Dayton Flyers football coach Rick Chamberlin stayed up late Friday to see if tight end Adam Trautman would get drafted.
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“I was getting a little nervous,” Chamberlin said, “I think Adam and most of us were because of the teams that had passed on him and picked a couple of tight ends that I didn’t even read about.”
Chamberlin’s patience was rewarded in the third roumnd minutes before midnight when the New Orleans Saints drafted Trautman with the second-to-last pick of the night, the 105th overall selection.
“When his name came up, how exciting,” Chamberlin said. “I jumped up out of my seat. And to be selected by the Saints, a first-class organization, a winning organization, that’s what you want for your players.”
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Chamberlin sent a congratulatory text message to Trautman on Friday night but waited a couple days to give him a call, knowing he would be busy.
“I told him how thankful I was that he gave me the opportunity to experience something like this before my coaching career ended,” said Chamberlin, who’s entering his 45th season in football, counting his playing career at UD, many years as an assistant coach and now 13 as a head coach. “Of course, he was very complimentary on the opportunity we gave him.”
The NFL Draft gave Chamberlin, his staff and players a taste of normalcy during an unprecedented offseason. The University of Dayton closed in March because of coronavirus pandemic. The Flyers didn’t even get to start spring practices.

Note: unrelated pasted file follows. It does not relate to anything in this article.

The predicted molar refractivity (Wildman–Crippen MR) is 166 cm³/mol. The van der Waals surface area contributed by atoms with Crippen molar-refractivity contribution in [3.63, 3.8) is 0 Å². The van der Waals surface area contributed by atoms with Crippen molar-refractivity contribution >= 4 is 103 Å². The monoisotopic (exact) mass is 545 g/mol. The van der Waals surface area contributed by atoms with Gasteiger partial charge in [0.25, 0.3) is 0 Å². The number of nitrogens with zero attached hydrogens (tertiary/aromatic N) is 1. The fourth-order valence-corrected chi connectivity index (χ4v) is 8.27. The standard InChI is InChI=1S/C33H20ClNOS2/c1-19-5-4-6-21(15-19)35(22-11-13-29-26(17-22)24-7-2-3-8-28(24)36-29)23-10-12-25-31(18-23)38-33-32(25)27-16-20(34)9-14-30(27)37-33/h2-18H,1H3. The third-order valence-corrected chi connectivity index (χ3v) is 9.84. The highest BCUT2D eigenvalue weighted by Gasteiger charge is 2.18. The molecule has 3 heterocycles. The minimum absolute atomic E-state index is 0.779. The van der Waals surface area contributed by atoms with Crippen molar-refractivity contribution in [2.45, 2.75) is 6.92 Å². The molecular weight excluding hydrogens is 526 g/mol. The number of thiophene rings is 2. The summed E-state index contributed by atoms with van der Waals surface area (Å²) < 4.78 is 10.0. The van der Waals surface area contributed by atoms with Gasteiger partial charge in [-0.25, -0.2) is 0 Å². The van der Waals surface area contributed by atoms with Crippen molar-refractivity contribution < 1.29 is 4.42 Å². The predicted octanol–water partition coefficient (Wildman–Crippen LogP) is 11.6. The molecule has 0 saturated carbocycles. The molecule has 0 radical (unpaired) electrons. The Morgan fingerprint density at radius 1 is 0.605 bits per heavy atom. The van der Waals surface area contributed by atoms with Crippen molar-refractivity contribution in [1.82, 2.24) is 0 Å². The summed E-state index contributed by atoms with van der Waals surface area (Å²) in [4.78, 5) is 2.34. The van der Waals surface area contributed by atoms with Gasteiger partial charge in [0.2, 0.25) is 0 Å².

Chamberlin has had to adapt like every other coach in the country during a challenging time, not knowing for certain there will even be a football season in 2020.
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“I don’t think there’s a person in the country who doesn’t hope that football will be right back at the time that it’s supposed to be,” Chamberlin said. “No one really knows. In my opinion, I don’t want any decisions made until later on. Let’s get more data. Let’s see how things have progressed, what protocols we can put in, going into the fall. I know we won’t do it until students are safe on campus.”
In the meantime, Dayton coaches and players will prepare as if they are coming back. They have tried to keep that preparation as consistent as possible even though everyone is spread across the country, focusing on studying film and the playbook. Three days a week, they have position meetings on Zoom. Sometimes they have offensive and defensive meetings.
If Chamberlin has information he needs to share with everyone at once, the entire team will join a Zoom meeting together. The 63-year-old head coach has adapted well to the new world.
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“I’ve learned more about computer technology in the past month,” Chamberlin said, “than I did in my entire life. I’m a pen-and-paper guy. When guys are on their computer talking about folders, I’ve got actual folders. That’s how I am. But some of the stuff is pretty good, and I’m glad I learned it because I’m going to be using it even when everything gets back to normal.”
The virtual meetings have provided a pick-me-up for the players, too, Chamberlin said. Robbed of their spring practice season and access to UD’s facilities, they’re trying to keep in shape at home. Some of them have home gyms or access to parks where they can run. Some are getting creative with strength training.
“One guy he was lifting when he’s in his living room,” Chamberlin said. “Lifting tables and then a chair and then a sofa, just whatever he could find to do a bench press.”
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